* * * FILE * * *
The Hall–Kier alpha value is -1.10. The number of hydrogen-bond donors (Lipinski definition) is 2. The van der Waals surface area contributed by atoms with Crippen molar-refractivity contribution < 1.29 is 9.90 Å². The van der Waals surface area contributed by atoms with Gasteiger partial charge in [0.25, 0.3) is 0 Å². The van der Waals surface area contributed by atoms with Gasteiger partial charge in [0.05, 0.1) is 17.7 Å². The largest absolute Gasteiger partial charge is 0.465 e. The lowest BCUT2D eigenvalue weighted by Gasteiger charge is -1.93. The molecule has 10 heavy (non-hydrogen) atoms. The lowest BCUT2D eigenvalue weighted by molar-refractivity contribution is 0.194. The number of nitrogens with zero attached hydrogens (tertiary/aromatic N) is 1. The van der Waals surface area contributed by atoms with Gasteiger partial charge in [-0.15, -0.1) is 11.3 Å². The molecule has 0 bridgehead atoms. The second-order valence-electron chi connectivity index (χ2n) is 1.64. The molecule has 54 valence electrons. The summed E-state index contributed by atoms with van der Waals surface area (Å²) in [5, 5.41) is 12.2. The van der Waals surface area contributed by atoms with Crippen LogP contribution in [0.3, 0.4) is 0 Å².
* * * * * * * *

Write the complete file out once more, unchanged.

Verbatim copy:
The Hall–Kier alpha value is -1.10. The number of hydrogen-bond donors (Lipinski definition) is 2. The van der Waals surface area contributed by atoms with Crippen molar-refractivity contribution < 1.29 is 9.90 Å². The van der Waals surface area contributed by atoms with Gasteiger partial charge in [0.25, 0.3) is 0 Å². The van der Waals surface area contributed by atoms with Gasteiger partial charge in [0.05, 0.1) is 17.7 Å². The largest absolute Gasteiger partial charge is 0.465 e. The lowest BCUT2D eigenvalue weighted by Gasteiger charge is -1.93. The molecule has 10 heavy (non-hydrogen) atoms. The lowest BCUT2D eigenvalue weighted by molar-refractivity contribution is 0.194. The number of nitrogens with zero attached hydrogens (tertiary/aromatic N) is 1. The van der Waals surface area contributed by atoms with Gasteiger partial charge in [-0.15, -0.1) is 11.3 Å². The molecule has 0 bridgehead atoms. The second-order valence-electron chi connectivity index (χ2n) is 1.64. The molecule has 54 valence electrons. The summed E-state index contributed by atoms with van der Waals surface area (Å²) in [5, 5.41) is 12.2. The van der Waals surface area contributed by atoms with Crippen LogP contribution in [0.3, 0.4) is 0 Å².